If not everything, then at least every successful business happens for a reason. I cannot think of a business which has succeeded even though it does not have any purpose. Once a business defines the reason why it exists, it creates its mission statement.
What makes for a good mission statement? According to the Forbes writer Patrick Hull, “an effective mission statement must be a clear, concise declaration about your business strategy.” Hull stresses the importance of avoiding vagueness: “your company’s mission statement should be concise and specific so your customers understand your purpose and how you provide value to them.”
Because vagueness is undesirable in a mission statement, it also needs to be avoided in translation. A translator does not do their client any good if they translate a mission statement in such a manner that it becomes less clear and specific.
Unfortunately, the importance of clarity is often forgotten. This is the case for the Polish translation of Starbucks’ mission statement. You do not need to be an expert linguist to notice that the translation is much vaguer that the original text. It is enough to compare a few lines: fragments of the English text from starbucks.ca and their translations into Polish from starbucks.pl (all emphasis below mine).
1. ENGLISH: Our mission: to inspire and nurture the human spirit – one person, one cup and one neighborhood at a time.
POLISH: Nasza misja: inspirować i rozwijać ludzi – w każdej chwili: jeden człowiek, jedna kawa, jedno miejsce.
COMMENT: The Polish translator seemed to have a hard time translating the fragment “one person, one cup and one neighborhood at a time,” which indicates that Starbucks cares about an individual approach to business. The translation of that fragment is quite literal and does not make much sense. The Polish text blurs the message related to an individual approach to business because in the same sentence we have got plural “ludzi” (“people”) and singular “człowiek” (“person”).
2. ENGLISH: We’re called partners, because it’s not just a job, it’s our passion.
POLISH: Nazywamy siebie partnerami, ponieważ to nie jest dla nas tylko praca — to nasza pasja.
COMMENT: The Polish translator did not change the sentence structure of “it’s not just a job, it’s our passion” and translated “it” literally, as “to.” That was not a good choice because in the English text the “it” pronouns are empty subjects which do not mean anything. On the other hand, the “to” pronouns from the Polish text seem to refer to something but it remains unclear what that something is. The reader who wants to make sense of the translation needs to make some assumption about the meaning of “to” and guess that the pronoun refers to working at Starbucks. There is so much vagueness in the Polish text that it resembles a riddle which needs to be completed with missing bits of information in order to become clear.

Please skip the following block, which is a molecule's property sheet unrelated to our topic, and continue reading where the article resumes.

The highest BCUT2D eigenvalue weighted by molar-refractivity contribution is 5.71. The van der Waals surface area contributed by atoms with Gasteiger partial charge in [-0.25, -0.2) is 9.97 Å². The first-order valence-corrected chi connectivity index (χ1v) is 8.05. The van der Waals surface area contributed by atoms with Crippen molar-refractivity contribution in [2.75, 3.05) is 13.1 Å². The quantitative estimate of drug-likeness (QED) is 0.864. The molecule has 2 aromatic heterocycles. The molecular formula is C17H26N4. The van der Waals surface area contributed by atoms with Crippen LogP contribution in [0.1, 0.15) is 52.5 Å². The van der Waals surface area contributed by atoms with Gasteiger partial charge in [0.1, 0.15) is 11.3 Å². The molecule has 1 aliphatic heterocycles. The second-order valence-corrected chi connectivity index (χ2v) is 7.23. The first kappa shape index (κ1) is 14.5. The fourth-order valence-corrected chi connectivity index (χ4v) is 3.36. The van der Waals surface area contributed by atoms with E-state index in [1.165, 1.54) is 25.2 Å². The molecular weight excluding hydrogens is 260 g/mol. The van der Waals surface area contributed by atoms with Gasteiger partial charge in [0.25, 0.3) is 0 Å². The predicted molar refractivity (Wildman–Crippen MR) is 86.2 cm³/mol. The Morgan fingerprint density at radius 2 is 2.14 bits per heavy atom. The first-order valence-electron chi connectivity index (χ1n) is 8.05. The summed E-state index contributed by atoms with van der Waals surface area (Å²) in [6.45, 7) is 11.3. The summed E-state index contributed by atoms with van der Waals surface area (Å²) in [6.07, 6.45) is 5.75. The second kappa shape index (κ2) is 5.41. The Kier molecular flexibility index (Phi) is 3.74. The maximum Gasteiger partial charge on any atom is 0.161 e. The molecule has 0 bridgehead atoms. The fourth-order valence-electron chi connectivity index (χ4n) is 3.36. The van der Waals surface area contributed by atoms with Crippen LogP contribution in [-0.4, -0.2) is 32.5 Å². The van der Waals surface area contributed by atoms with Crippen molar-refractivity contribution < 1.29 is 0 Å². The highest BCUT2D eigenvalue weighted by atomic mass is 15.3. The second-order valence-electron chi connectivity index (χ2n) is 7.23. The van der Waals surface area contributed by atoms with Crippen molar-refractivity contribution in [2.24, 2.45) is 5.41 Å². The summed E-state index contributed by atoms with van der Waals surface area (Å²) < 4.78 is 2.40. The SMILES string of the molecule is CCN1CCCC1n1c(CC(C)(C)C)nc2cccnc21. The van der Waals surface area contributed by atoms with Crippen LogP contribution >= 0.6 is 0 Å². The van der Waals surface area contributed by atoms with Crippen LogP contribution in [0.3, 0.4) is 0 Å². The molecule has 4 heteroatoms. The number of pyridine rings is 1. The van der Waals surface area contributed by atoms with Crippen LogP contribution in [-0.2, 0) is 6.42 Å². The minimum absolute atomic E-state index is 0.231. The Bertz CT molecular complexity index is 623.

3.ENGLISH: We know that as we deliver in each of these areas, we enjoy the kind of success that rewards our shareholders. We are fully accountable to get each of these elements right so that Starbucks – and everyone it touches – can endure and thrive.
POLISH: Wiemy, że sukcesy w realizacji wszystkich tych założeń przynoszą wymierne korzyści naszym udziałowcom. Ponosimy za to odpowiedzialność. Starbucks i wszystko, z czym się stykamy, musi się rozwijać i trwać.
COMMENT: Again, the Polish translator used the “to” pronoun which does not seem to refer to anything in particular. While the English text explicitly states that Starbucks is accountable “to get each of these elements right,” the translation is quite confusing and literally means :”We are responsible for that” (“Ponosimy za to odpowiedzialność”). The Polish text is not only vague but, yet again, it blurs the message related to an individual approach to business which is characteristic of Starbucks. Unlike the original, which talks about “Starbucks – and everyone it touches,” the translation does not stress the importance of every human being. Instead it mentions something which is very vague: “Starbucks i wszystko, z czym się stykamy” (“Starbucks and everything we encounter”).
I could keep going and provide more examples from the Polish translation but I think that the fragments analyzed above are sufficient to show how vagueness affects the effectiveness of a mission statement. The vaguer such a text is, the less effective it becomes. This is also true for translations of mission statements. If they are to be effective, they need to contain as few unclear words and phrases as possible. Otherwise, they may do the client more harm than good, just like the Polish translation of Starbucks’ mission statement.